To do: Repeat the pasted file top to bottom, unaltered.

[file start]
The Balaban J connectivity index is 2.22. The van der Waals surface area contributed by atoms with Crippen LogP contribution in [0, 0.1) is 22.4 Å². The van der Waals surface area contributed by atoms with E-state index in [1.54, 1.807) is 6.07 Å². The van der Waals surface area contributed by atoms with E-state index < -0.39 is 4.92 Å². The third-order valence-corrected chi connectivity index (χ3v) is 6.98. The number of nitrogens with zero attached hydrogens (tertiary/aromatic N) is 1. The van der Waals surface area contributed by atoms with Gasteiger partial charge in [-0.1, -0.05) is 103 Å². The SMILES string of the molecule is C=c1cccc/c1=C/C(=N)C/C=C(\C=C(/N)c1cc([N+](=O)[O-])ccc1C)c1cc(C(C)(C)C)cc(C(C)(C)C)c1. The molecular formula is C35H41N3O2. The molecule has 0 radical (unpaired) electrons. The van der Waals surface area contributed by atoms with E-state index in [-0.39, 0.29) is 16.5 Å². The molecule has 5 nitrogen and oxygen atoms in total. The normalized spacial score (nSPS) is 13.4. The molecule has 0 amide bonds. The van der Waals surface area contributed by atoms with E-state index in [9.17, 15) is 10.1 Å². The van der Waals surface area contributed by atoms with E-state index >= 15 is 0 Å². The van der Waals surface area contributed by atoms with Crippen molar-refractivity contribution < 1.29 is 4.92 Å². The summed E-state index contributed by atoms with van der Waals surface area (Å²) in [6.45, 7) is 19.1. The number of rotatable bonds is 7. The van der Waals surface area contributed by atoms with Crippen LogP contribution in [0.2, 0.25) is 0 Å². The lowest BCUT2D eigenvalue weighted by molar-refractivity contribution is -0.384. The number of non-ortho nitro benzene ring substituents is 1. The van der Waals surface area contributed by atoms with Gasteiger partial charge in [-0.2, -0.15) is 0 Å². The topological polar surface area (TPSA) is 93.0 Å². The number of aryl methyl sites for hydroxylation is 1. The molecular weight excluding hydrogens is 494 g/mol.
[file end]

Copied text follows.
The Balaban J connectivity index is 2.22. The van der Waals surface area contributed by atoms with Crippen LogP contribution in [0, 0.1) is 22.4 Å². The van der Waals surface area contributed by atoms with E-state index in [1.54, 1.807) is 6.07 Å². The van der Waals surface area contributed by atoms with E-state index < -0.39 is 4.92 Å². The third-order valence-corrected chi connectivity index (χ3v) is 6.98. The number of nitrogens with zero attached hydrogens (tertiary/aromatic N) is 1. The van der Waals surface area contributed by atoms with Gasteiger partial charge in [-0.1, -0.05) is 103 Å². The SMILES string of the molecule is C=c1cccc/c1=C/C(=N)C/C=C(\C=C(/N)c1cc([N+](=O)[O-])ccc1C)c1cc(C(C)(C)C)cc(C(C)(C)C)c1. The molecular formula is C35H41N3O2. The molecule has 0 radical (unpaired) electrons. The van der Waals surface area contributed by atoms with E-state index in [-0.39, 0.29) is 16.5 Å². The molecule has 5 nitrogen and oxygen atoms in total. The normalized spacial score (nSPS) is 13.4. The molecule has 0 amide bonds. The van der Waals surface area contributed by atoms with E-state index in [9.17, 15) is 10.1 Å². The van der Waals surface area contributed by atoms with E-state index >= 15 is 0 Å². The van der Waals surface area contributed by atoms with Crippen molar-refractivity contribution < 1.29 is 4.92 Å². The summed E-state index contributed by atoms with van der Waals surface area (Å²) in [6.45, 7) is 19.1. The number of rotatable bonds is 7. The van der Waals surface area contributed by atoms with Crippen LogP contribution in [0.2, 0.25) is 0 Å². The lowest BCUT2D eigenvalue weighted by molar-refractivity contribution is -0.384. The number of non-ortho nitro benzene ring substituents is 1. The van der Waals surface area contributed by atoms with Gasteiger partial charge in [-0.2, -0.15) is 0 Å². The topological polar surface area (TPSA) is 93.0 Å². The number of aryl methyl sites for hydroxylation is 1. The molecular weight excluding hydrogens is 494 g/mol.